The Best Advice Your Parents Gave You

Last week, I asked people on Twitter what was something their parents told them as kids but they didn’t realize was true until they became adults. Over 250 people responded. Below are some of my favorites:

“’Don’t set yourself on fire to keep others warm.’ Heard it as a child but seldom heeded it in my 20s.”

“‘No one can make you feel the way you don’t want to feel.’ My Dad. I don’t think he’s ever come across Stoicism in his life. Remarkable how right he becomes the more this concept takes root.”

“’Accept the situation, make a change, or leave.’ Reached a new level of understanding around this over the past year.”

“’If you do something, do it to the best of your ability. Even if it’s picking up dog shit, you give it 100%.’ Literally my dad’s words.”

“’Not all the people who party with you will starve with you.’ I realized very very late.”

“‘Don’t find time. Make time.’ – Mom.”

“As my dad loved to say: ‘By the time you realize what your father said was right, you’ll have a son or daughter who’ll tell you you’re wrong!’”

You can read the whole thread here.

I suppose I should chip in with something my parents got right that I never really appreciated until I was an adult. If you look at that thread, at least a quarter of the answers mention something about money—saving money, not falling into debt, not wasting money, spending within your means, etc.

If there’s one thing my parents got right with me, it was money. They were incredibly strict about it, particularly my dad. From the time I could wipe my own ass, my parents turned my brother and I into wage workers doing work around the house. Instead of just paying us, my dad gave us the option of taking the cash each week or leaving a balance with him and collecting interest on it. I probably earned my first interest payment around the time I learned to read.

A few years later, when I wanted to buy a Lego set I couldn’t afford, my dad loaned me the money with a serious amount of interest attached. I was still too young to understand percentages or calculate APY, but man, did I learn fast not to borrow a bunch of money! It took me nearly two months to pay him back, which, for a nine-year-old, was a fucking eternity.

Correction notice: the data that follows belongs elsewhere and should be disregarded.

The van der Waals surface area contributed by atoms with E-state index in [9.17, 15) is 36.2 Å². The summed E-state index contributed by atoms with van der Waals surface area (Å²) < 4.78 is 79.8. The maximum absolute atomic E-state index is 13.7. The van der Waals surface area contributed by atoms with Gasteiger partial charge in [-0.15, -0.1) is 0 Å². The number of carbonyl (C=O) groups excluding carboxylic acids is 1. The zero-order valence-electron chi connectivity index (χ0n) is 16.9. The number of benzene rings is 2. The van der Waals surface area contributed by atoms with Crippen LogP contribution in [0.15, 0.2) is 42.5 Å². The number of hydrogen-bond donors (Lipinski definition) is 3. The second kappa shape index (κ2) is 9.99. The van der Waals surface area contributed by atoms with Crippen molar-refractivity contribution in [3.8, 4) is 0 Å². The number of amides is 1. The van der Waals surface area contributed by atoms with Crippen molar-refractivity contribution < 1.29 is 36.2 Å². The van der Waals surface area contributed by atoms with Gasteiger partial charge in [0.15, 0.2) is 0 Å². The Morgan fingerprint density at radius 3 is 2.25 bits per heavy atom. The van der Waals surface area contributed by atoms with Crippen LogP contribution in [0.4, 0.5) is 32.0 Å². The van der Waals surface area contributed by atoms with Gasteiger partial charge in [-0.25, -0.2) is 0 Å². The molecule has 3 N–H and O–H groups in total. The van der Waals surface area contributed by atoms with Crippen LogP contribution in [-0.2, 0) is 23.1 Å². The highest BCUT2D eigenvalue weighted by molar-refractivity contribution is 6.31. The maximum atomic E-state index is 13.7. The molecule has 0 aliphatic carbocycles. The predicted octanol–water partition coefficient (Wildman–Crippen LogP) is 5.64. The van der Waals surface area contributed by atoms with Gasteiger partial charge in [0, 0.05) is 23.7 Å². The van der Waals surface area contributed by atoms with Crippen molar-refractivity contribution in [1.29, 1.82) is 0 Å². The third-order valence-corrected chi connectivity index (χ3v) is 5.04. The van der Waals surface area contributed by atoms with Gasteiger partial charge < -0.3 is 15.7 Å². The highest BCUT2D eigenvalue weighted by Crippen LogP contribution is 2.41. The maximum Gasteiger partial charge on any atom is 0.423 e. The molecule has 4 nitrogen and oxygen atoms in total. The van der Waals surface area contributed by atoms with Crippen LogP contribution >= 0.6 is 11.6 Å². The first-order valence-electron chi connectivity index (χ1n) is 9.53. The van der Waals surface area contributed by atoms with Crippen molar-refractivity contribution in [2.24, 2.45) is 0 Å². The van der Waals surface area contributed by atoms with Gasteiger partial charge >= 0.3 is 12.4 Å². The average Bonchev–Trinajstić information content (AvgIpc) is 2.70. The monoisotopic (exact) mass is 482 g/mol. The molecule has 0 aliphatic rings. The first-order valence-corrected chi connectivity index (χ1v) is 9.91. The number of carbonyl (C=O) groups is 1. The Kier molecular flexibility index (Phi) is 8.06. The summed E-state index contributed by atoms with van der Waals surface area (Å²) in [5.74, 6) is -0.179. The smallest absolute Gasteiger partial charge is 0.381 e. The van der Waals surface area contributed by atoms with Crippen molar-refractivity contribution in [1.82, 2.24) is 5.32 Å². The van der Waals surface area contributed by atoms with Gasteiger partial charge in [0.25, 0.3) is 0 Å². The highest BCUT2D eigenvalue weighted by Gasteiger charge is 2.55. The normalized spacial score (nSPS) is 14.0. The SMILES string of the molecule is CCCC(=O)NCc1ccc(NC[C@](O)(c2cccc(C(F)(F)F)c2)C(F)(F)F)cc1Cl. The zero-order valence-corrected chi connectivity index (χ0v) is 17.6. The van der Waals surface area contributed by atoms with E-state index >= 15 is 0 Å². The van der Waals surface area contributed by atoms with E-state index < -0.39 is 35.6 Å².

I hated all this, of course. I’d scream and cry and complain and ask why they couldn’t just be normal parents and buy me stuff like all the other parents did. It felt mean and unfair. My family was not poor. On the contrary, we were quite well off. So why the hell did I have to get a job as soon as I was legally able to just to buy myself a new Nintendo controller? It seemed insane!

Then I got to college and discovered that pretty much all of my friends were perpetually broke and I wasn’t. It was only then that I began to appreciate the head start I had gotten. Even now, I’m shocked at the financial illiteracy of a lot of adults I meet. There’s a reason personal finance is the #1 item in my article of what should be taught in every school but isn’t. There’s also a reason why personal finance is always the number one response I get from readers when I crowdsource for any advice article from them.

In life, money matters. A lot. It affects every aspect of adult life: your career options, your health, your lifestyle, your self-esteem, your romantic relationships.
Maybe in a perfect world that wouldn’t be true. But we don’t live in a perfect world.